Top Stories

Helping Trauma Survivors Find a New Normal

There’s no question that helping clients return to a basic functional level should be the main goal with trauma survivors. But what if clients could not only eliminate traumatic stress, but also come away from treatment feeling more resilient and with a fuller sense of self?
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How Today’s Antidepressants Give Therapists Greater Flexibility

The second a medication appears on the market that seems to solve a problem and eliminate the nasty side effects of its predecessor, a study pops up that says it causes new problems like lethargy, blurry vision, or weight gain. But psychiatrist Peter Kramer, author of the renowned Listening to Prozac, argues that modern antidepressants like Prozac, Paxil, and Zoloft not only have fewer side effects, but give psychotherapists more flexibility in their treatment options.   Read More

Unlocking the Emotional Brain

According to therapist Bruce Ecker, a founding director of the Coherence Psychology Institute and co-author of Unlocking the Emotional Brain, the first step in helping clients understand why they have certain self-limiting thoughts that drive their behaviors in negative ways is getting to the root of those thoughts. That’s why Bruce uses the “overt statement” technique, which is useful in many therapeutic scenarios, but especially helpful where attachment injuries are concerned.   Read More

The Four Levels of Trauma in Chronic Pain

When Maggie Phillips and Peter Levine co-authored Freedom from Pain, they aimed to explore what’s been missing from the field’s treatment of chronic pain. Maggie believes that unreleased trauma can hide in the body and manifest itself as lingering pain that doesn’t respond to conventional medical treatment. For therapists to accomplish what medical doctors can’t, they need to have an understanding of how trauma entwines with chronic pain—and how chronic pain can lead to or exacerbate anxiety, depression, and feelings of hopelessness.   Read More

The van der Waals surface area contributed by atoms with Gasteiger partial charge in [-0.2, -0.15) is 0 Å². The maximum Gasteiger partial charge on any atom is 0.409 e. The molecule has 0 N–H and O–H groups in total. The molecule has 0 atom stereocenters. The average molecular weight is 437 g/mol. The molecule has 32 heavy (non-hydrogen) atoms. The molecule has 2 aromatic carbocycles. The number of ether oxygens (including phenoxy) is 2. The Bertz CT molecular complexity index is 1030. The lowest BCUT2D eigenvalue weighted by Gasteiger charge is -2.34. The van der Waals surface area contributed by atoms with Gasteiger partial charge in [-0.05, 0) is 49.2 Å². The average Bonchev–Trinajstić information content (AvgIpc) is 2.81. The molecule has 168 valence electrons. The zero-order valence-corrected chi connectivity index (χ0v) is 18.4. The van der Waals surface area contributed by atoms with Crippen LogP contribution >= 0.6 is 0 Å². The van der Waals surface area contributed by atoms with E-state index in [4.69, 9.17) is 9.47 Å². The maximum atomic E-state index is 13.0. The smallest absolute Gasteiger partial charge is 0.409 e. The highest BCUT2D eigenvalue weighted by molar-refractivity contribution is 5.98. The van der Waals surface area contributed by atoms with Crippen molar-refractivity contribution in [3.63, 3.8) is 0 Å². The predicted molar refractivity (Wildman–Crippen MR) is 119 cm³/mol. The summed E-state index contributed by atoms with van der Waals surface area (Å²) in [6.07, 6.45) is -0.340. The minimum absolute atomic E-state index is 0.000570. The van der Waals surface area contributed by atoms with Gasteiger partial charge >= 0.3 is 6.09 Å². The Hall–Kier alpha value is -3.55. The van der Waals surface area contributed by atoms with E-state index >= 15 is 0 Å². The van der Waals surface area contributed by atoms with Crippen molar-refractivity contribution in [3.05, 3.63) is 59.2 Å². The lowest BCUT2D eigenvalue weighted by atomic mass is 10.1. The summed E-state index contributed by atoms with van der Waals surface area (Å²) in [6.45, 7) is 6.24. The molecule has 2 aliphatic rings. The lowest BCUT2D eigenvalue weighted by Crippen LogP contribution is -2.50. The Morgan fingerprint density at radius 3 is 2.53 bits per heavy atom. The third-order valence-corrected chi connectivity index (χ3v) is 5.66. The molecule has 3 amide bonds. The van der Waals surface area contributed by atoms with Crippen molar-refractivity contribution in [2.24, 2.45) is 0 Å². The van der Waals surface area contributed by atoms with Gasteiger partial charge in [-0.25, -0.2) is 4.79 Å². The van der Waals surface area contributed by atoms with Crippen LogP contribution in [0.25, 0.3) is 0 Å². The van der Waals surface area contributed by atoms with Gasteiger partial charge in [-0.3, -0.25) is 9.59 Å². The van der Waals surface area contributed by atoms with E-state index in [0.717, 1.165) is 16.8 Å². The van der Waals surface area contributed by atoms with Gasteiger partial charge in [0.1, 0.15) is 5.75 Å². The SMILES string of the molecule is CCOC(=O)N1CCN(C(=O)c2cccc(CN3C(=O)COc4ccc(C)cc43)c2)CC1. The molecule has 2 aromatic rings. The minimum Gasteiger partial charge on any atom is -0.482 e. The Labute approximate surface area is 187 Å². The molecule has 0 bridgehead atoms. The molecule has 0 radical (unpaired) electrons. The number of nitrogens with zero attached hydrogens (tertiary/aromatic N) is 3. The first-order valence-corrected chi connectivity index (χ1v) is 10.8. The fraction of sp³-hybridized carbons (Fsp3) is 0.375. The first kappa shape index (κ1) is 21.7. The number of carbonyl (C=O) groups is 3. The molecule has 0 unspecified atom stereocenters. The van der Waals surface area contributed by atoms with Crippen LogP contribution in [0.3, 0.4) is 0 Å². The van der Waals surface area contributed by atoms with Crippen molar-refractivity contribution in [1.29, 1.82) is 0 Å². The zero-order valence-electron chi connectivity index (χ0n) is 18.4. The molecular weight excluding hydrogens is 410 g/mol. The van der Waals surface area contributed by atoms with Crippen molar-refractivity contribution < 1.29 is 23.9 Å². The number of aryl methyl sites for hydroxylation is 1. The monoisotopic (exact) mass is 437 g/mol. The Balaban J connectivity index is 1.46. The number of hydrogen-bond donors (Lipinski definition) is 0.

The Role of Ritual in Therapy with Teens

We all find comfort in familiarity and predictability, even our young clients—Facebook-savvy as they may be. That’s why, according to Martha Straus, author of No-Talk Therapy for Children and Adolescents, regular appointments and check-in phone calls showing that we remember them from session to session is so important for our young clients.   Read More

Easing Trauma’s Lingering Shock

For the past 30 years, Bessel van der Kolk has been instrumental in bringing the insights of neuroscience into our understanding of trauma. In fact, he was the first “establishment” psychiatrist to publicly champion a range of unconventional mind–body approaches—including yoga, mindfulness, EMDR, neurofeedback, sensorimotor therapy, martial arts, and theater—in treating trauma. He’s used his privileged position within academic circles to get the funding for the research projects to establish the scientific legitimacy of approaches once considered on the fringe of mainstream acceptance. By any measure, he’s a pioneer in the field. In this conversation, he shared his thoughts on the differences between public and private trauma, the vital importance of community healing, and the often unacknowledged role of gentleness in our approaches to healing work.   Read More

Bridging the Chasm between Psychotherapy and Psychiatry

Of all the professionals one might see for biological and psychological issues, it’s psychotherapists who are usually on the front lines of treatment, trained to spot and assess everything from changes in mood to unusual physical reactions. But given all their expertise, why don’t more psychotherapists make judgment calls when it comes to medication? And why do so many therapists show only a perfunctory interest in the ups and downs of their clients’ reactions to psychiatric medications?   Read More

Presencing Secure Attachment

What keeps people stuck in destructive relationship patterns? While Attachment Theory has provided some answers as to how those patterns originate, many clients remain trapped within them. What’s missing for them isn’t the desire to change—it’s an authentic experience of what it means to be secure in a relationship. That’s why Diane Poole Heller, expert trainer in the Dynamic Attachment Re-patterning Experience model, has developed tools to create corrective experiences in therapy that nourish clients’ capacity for secure attachment.   Read More

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